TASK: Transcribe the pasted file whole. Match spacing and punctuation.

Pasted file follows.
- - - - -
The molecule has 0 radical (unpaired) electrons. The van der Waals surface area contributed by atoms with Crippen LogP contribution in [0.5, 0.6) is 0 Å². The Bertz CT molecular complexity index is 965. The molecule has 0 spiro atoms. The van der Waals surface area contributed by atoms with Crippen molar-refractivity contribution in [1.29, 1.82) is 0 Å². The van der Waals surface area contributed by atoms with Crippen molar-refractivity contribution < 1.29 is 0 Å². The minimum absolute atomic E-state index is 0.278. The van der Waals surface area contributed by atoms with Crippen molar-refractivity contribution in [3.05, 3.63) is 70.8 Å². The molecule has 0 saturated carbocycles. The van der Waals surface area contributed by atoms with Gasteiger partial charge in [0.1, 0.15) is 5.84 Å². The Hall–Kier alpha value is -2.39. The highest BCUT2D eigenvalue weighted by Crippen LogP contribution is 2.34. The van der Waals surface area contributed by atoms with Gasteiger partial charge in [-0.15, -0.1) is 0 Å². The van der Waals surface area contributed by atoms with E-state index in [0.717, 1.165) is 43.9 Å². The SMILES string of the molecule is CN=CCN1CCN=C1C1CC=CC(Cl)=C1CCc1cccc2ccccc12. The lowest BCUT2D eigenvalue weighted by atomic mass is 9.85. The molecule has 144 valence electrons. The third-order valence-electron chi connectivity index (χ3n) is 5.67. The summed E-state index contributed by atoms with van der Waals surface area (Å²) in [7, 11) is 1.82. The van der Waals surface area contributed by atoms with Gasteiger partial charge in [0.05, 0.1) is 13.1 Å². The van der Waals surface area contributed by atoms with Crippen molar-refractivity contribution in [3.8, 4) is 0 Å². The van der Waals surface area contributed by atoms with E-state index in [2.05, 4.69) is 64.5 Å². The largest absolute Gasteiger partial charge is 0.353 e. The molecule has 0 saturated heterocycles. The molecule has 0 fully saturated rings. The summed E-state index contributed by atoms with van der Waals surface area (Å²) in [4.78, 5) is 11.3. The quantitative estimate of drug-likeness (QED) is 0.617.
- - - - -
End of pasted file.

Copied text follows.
The molecule has 0 radical (unpaired) electrons. The van der Waals surface area contributed by atoms with Crippen LogP contribution in [0.5, 0.6) is 0 Å². The Bertz CT molecular complexity index is 965. The molecule has 0 spiro atoms. The van der Waals surface area contributed by atoms with Crippen molar-refractivity contribution in [1.29, 1.82) is 0 Å². The van der Waals surface area contributed by atoms with Crippen molar-refractivity contribution < 1.29 is 0 Å². The minimum absolute atomic E-state index is 0.278. The van der Waals surface area contributed by atoms with Crippen molar-refractivity contribution in [3.05, 3.63) is 70.8 Å². The molecule has 0 saturated carbocycles. The van der Waals surface area contributed by atoms with Gasteiger partial charge in [0.1, 0.15) is 5.84 Å². The Hall–Kier alpha value is -2.39. The highest BCUT2D eigenvalue weighted by Crippen LogP contribution is 2.34. The van der Waals surface area contributed by atoms with Gasteiger partial charge in [-0.15, -0.1) is 0 Å². The van der Waals surface area contributed by atoms with E-state index in [0.717, 1.165) is 43.9 Å². The SMILES string of the molecule is CN=CCN1CCN=C1C1CC=CC(Cl)=C1CCc1cccc2ccccc12. The lowest BCUT2D eigenvalue weighted by atomic mass is 9.85. The molecule has 144 valence electrons. The third-order valence-electron chi connectivity index (χ3n) is 5.67. The summed E-state index contributed by atoms with van der Waals surface area (Å²) in [7, 11) is 1.82. The van der Waals surface area contributed by atoms with Gasteiger partial charge in [0.05, 0.1) is 13.1 Å². The van der Waals surface area contributed by atoms with Crippen molar-refractivity contribution in [3.8, 4) is 0 Å². The van der Waals surface area contributed by atoms with E-state index in [2.05, 4.69) is 64.5 Å². The largest absolute Gasteiger partial charge is 0.353 e. The molecule has 0 saturated heterocycles. The molecule has 0 fully saturated rings. The summed E-state index contributed by atoms with van der Waals surface area (Å²) in [4.78, 5) is 11.3. The quantitative estimate of drug-likeness (QED) is 0.617.